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Hot spots of horizontal mixing and cross-stream barriers in the subpolarNorth Atlantic and their impact on the horizontal distribution of heat and the formation of mode waters

PhD student :Vasco Müller
Project supervisors :D. Kieke, M.Rhein (Germany)
P. G. Myers (Canada)
Key hypothesis
The existence of frontal barriers and hot spots of horizontal mixing dominates the spreading patterns of water mass properties in the interior subpolar North Atlantic and regulates the advective supply and removal of heat in the mode water formation regions.
The North Atlantic is a key factor in the climate system due to deepwater formation in high latitudes and simultaneously one of the regions most affected by climate change. The flow field in the subpolar North Atlantic is highly chaotic and dominated by fine filaments and eddies forming frontal barriers and hotspots of horizontal mixing. These features are believed to control the spreading patterns of water masses and their properties as well as the advective transport of heat in the mode water formation regions.
The main interest of my project is to identify these features and investigate where and how mixing takes place, if there are indeed localized hotspots of mixing and how water masses are transported across horizontal fronts (e.g. the boundary between subpolar and subtropical gyre).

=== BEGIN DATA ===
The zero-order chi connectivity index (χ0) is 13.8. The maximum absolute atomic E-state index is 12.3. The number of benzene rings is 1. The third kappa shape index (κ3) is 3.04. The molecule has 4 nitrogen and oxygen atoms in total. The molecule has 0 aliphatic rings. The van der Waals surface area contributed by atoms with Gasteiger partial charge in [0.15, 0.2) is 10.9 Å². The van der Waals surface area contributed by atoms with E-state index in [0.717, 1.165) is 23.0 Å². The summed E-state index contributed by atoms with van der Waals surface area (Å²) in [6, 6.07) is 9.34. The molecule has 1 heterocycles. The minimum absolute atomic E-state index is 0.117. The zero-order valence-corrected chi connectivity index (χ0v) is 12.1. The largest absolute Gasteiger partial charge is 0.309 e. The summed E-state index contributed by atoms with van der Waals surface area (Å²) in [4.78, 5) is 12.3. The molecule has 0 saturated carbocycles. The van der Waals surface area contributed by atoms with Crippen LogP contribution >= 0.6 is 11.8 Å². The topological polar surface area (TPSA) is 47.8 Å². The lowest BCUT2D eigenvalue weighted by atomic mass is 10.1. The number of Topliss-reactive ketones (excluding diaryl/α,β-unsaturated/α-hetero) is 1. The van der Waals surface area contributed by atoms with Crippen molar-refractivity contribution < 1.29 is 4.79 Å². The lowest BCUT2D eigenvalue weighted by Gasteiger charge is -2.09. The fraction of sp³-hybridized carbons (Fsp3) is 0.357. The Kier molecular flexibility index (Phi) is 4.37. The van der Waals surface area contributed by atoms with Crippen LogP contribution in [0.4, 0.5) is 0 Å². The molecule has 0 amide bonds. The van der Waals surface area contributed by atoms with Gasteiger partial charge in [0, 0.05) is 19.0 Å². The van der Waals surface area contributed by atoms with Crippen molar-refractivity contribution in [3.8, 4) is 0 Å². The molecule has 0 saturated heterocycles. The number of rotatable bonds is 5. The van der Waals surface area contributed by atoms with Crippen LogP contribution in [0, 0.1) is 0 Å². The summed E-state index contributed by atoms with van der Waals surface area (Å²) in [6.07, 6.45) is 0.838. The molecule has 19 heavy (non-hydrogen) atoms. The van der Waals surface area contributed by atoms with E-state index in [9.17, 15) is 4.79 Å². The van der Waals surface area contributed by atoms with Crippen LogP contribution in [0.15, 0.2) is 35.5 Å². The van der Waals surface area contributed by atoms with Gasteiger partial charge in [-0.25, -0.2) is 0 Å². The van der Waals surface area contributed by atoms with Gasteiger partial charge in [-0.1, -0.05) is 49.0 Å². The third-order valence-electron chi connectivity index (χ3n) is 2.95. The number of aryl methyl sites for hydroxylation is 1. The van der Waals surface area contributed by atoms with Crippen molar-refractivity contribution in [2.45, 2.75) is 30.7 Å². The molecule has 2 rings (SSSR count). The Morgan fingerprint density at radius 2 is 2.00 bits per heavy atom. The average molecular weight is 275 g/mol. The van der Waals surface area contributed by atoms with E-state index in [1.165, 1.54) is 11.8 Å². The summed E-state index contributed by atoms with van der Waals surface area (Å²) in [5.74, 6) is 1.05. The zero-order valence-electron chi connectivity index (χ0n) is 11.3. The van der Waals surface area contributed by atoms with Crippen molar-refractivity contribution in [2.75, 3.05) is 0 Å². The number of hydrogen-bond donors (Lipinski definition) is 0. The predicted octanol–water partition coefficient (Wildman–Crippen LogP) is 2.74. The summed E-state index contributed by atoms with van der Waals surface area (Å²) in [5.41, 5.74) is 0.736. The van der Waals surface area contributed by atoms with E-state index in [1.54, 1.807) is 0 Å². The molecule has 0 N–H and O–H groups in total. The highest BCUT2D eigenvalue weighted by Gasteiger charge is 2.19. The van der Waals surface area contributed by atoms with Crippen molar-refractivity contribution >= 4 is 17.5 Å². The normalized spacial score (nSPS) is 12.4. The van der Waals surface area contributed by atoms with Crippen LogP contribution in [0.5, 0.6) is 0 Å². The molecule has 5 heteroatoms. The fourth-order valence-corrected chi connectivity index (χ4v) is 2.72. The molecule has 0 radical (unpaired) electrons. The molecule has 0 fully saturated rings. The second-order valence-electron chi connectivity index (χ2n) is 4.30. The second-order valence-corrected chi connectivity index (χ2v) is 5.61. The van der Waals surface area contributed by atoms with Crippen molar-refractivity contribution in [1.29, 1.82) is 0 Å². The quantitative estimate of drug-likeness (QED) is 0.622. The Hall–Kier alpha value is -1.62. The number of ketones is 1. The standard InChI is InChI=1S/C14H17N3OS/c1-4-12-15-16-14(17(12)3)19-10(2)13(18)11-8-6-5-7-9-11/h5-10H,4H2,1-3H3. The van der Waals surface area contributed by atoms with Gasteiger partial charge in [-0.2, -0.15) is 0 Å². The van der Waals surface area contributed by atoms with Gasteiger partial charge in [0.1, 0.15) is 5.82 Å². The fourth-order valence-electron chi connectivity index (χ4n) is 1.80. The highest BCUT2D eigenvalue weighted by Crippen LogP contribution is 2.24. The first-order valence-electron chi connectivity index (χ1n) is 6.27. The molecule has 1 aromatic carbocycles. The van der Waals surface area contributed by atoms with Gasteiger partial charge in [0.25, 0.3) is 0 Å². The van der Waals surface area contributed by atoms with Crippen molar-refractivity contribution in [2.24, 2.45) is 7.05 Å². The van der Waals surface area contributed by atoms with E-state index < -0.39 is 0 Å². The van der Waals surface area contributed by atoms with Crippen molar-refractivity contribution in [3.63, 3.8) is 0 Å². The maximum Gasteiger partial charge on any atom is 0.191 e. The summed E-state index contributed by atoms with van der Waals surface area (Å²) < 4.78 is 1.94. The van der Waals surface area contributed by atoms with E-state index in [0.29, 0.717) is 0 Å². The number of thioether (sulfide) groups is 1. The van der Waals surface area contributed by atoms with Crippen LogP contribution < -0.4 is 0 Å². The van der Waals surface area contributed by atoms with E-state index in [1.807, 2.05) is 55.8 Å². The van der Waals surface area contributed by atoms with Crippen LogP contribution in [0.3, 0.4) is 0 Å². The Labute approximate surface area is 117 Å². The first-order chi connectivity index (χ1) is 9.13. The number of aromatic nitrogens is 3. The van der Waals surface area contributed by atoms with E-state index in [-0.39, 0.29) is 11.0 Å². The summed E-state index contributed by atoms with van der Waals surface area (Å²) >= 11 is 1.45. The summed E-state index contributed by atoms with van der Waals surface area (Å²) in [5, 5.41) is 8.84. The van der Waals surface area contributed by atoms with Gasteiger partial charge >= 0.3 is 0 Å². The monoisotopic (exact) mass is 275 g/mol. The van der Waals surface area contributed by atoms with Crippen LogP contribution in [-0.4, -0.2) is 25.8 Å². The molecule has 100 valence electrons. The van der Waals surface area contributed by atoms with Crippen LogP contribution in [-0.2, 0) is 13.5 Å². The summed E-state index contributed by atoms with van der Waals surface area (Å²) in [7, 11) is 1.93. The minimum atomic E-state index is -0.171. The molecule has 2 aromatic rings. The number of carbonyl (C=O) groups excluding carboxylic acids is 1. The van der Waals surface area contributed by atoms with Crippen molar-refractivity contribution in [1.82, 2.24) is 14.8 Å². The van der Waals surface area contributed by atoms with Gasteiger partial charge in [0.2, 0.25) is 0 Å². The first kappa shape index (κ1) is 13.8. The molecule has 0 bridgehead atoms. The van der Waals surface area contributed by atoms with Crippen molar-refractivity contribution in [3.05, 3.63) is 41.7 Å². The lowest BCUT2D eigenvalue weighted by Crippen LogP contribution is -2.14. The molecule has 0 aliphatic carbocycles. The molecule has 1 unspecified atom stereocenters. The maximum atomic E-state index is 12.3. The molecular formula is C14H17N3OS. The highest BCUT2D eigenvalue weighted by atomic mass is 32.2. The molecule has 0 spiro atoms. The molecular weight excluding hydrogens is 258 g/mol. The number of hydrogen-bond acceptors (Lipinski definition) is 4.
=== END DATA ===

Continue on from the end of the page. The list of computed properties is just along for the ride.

To analyze this, a geometry based eddy detection and tracking algorithm is applied to over 20 years of geostrophic velocities from satellite altimetry. The velocity fields are resolved daily on a 1/4° horizontal grid. The largest numbers of eddies are found in the Irminger Sea, the eastern Labrador Sea and along the North American shelf. To estimate the heat content of individual eddies and the respective temperature fluxes, the eddy surface area and translation speed from the eddy detection and tracking algorithm are combined with a real-time global sea surface temperature (SST) analysis. It is then possible to calculate time series of eddy temperature flux across transects in different areas.
At this point, I focus mainly on the meridional eddy temperature flux across the east west transect at 47°N. This transect is located close to the gyre boundary and there are ship based measurements available for this location in order to further investigate the connection between the current system and the spacial distribution of eddies as well as the depth structure of individual eddies.
For a better understanding of the processes involved and in order to analyze the depth structure of eddies in a full 3d dataset, the analysis will be extended to a high resolution numerical model (NEMO).

Average SST in study region (1993-2014). The North Atlantic Current (NAC) and the recirculation in the Newfoundland Basin (NBR) shown in red, overflow waters and the western boundary current system (WBC) shown in white, section at 47°N shown in grey.